The dirty politics of Genocide justice


(Posted 20th June 2013)

For those who followed the trials in Arusha at the International Criminal Tribunal for Rwanda, some mindboggling decisions on appeal may come back to the forefront of their memories, when news confirmed overnight broke that the President of the Appeals Chamber, one Theodor Meron, found himself accused of bias and for having pressurized fellow judges into acquitting key genocide suspects in cases before him. Some, including at least one who had actually confessed his crimes, the notorious Jean Kambanda, found themselves released beyond their wildest hopes while in other cases Meron was responsible to substantially cut sentences in favour of the genocidaires

It was a fellow Danish judge who last week exposed the charade Meron’s chambers had become, where justice was not only NOT served but the concept of justice massively perverted and besmirched

Meron stands accused of ‘Persistent and Intense’ activities, aimed to pervert the cause of justice and denying the million victims to rest in peace.

While common decency demands, that Meron too is treated as ‘innocent until proven guilty’, a principle he himself clearly turned on its head, probably in his twisted mind reading ‘guilty only if I can avoid it’, there can be no doubt that the unfolding investigation, should indeed firm evidence come to light that his sentence reductions and overturned convictions were based on bias and not on fact, must be conducted in an environment free of his presence. No one knows what steps the UN will now take, but Meron must immediately step aside to make way for a full and complete investigation into all those cases he handled, and by the look of it influenced.

What is also clear is that he himself, if enough evidence is unearthed, must be charged in a court of law, perhaps in a Rwandan Court of Law, and that all those cases must be reinstated for a fresh appeal hearing without fail.

A million victims demand and deserve justice, and it can only be speculated what motives Meron brought with him and what twisted sense of justice unfolded in his head, to have acted like the Danish judge described it.

The UN Security Council, which confirmed Meron in his position, must now act swiftly and comprehensively to prevent more damage to the UN’s already dubious reputation, over the conduct past conduct of their troops in Eastern Congo, their constant biased ‘draft reports’ on Eastern Congo affairs blaming Rwanda for all and sundry and for this latest scandal falling under their jurisdiction.

It is not clear at this time, if Rwanda will demand that the suspicious cases be restored and heard again, either in Arusha or else in Kigali, but it is expected that when President Kagame is back from his state visit to Israel, that the cabinet will discuss this case, which has rattled Rwandan society like few issues over the past few years.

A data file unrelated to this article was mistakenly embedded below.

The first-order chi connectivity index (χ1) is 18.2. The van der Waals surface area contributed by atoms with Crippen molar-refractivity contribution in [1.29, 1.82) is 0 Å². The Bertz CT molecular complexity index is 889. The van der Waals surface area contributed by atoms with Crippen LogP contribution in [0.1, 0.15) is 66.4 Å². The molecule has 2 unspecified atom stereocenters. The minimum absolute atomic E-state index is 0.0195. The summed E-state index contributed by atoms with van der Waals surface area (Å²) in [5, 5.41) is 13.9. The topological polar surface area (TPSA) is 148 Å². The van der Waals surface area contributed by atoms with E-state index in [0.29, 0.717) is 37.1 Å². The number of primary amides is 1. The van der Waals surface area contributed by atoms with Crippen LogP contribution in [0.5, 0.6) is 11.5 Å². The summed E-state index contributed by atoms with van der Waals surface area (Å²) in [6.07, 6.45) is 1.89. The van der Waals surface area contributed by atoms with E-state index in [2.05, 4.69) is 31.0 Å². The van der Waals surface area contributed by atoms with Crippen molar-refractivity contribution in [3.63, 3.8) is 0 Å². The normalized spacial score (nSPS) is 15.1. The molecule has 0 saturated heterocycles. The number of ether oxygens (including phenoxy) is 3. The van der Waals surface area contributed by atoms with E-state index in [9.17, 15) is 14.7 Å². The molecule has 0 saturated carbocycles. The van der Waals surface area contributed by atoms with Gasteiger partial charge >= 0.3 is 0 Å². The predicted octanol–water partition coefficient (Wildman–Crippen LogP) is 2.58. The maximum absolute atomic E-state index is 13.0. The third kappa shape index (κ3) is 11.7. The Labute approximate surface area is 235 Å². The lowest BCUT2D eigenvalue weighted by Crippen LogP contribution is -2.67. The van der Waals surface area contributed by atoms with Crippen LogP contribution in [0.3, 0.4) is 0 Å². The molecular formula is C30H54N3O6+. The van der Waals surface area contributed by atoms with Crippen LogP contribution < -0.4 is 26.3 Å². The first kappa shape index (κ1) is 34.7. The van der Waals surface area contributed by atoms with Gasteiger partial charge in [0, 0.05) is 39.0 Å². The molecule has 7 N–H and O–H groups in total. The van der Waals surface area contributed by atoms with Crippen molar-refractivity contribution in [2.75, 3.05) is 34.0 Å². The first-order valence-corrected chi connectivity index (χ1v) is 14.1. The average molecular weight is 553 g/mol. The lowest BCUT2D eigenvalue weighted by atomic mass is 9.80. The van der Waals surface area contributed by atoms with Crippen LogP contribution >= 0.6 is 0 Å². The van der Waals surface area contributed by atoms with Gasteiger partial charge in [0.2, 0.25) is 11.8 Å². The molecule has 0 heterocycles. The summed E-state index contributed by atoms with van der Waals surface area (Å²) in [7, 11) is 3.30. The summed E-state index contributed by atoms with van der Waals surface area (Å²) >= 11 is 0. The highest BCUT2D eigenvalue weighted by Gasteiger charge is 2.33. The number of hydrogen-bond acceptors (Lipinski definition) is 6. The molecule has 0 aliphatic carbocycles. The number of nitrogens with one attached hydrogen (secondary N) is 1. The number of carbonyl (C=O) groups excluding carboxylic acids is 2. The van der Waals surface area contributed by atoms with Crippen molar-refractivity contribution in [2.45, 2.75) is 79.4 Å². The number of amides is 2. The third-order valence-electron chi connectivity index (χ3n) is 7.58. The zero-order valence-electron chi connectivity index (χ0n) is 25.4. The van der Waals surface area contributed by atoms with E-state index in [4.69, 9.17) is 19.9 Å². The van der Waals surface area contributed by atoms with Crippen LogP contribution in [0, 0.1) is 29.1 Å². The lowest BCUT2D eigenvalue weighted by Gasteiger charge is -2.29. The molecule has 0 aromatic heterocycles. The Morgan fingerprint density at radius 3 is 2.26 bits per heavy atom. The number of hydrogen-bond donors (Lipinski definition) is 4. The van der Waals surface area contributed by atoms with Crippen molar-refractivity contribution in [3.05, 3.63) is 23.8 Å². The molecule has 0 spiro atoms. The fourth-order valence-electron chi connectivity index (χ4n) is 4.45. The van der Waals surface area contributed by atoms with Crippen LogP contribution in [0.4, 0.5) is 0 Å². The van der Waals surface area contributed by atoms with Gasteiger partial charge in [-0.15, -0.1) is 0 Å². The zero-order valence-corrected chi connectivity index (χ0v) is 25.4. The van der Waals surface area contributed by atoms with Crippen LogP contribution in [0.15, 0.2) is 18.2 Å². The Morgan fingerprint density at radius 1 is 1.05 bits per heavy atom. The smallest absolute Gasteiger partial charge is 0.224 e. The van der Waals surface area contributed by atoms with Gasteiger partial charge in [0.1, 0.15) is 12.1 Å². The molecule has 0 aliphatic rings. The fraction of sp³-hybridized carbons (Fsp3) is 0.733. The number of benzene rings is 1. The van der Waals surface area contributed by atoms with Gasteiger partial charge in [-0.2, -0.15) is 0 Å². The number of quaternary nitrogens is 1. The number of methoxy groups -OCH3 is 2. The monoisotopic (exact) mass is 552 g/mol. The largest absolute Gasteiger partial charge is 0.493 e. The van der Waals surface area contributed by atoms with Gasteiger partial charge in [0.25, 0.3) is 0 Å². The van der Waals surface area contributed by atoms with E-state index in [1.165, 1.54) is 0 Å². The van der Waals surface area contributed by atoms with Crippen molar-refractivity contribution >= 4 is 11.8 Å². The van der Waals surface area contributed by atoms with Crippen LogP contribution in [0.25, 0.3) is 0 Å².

As to Meron, perhaps he should come to Rwanda and visit the national Genocide Memorial in Kigali, or as I have done over the years, visit some of the dozen more sites where the most gruesome of mass murders were committed, at times, like at the Nyamata Church, with over 10.000 who had sought refuge inside, at a go.

Perhaps then he might build up some justified bias, bias FOR the victims and AGAINST the perpetrators, initiators and inciters of those days, after seeing what really happened and not what his obviously clouded mind made it out to be. NEVER AGAIN, this time it must be NEVER AGAIN but justice has to be served first for the engineers of the 1994 genocide and for those who whipped up hatred and frenzy across the country back then. Performing this journey NOW would be good, as the commemorative period of the 19th anniversary of the 1994 Genocide is still ongoing, during which Rwanda observes a 100 day period of reflection and memorials, mainly to remind individuals like Meron of the reality and truth of what happened 19 years ago. A country, which has through the Gacaca court system managed to clear a caseload, conventional justice administration might have taken 200 years to cope with, a country where perpetrators and survivors life side by side in reconciliation villages, a country which has forgiven those who confessed but not forgotten, simply deserves better than what Meron gave, and justice, if it is to serve as a deterrent, must be seen to be done and felt. All I can feel after I heard of this sordid saga, is cold anger and I add my own voice, as I am in Rwanda right now for the annual Festival of the Gorillas, aka Kwita Izina, to those of my Rwandan brothers and sisters who seek justice for the million lost in 1994.

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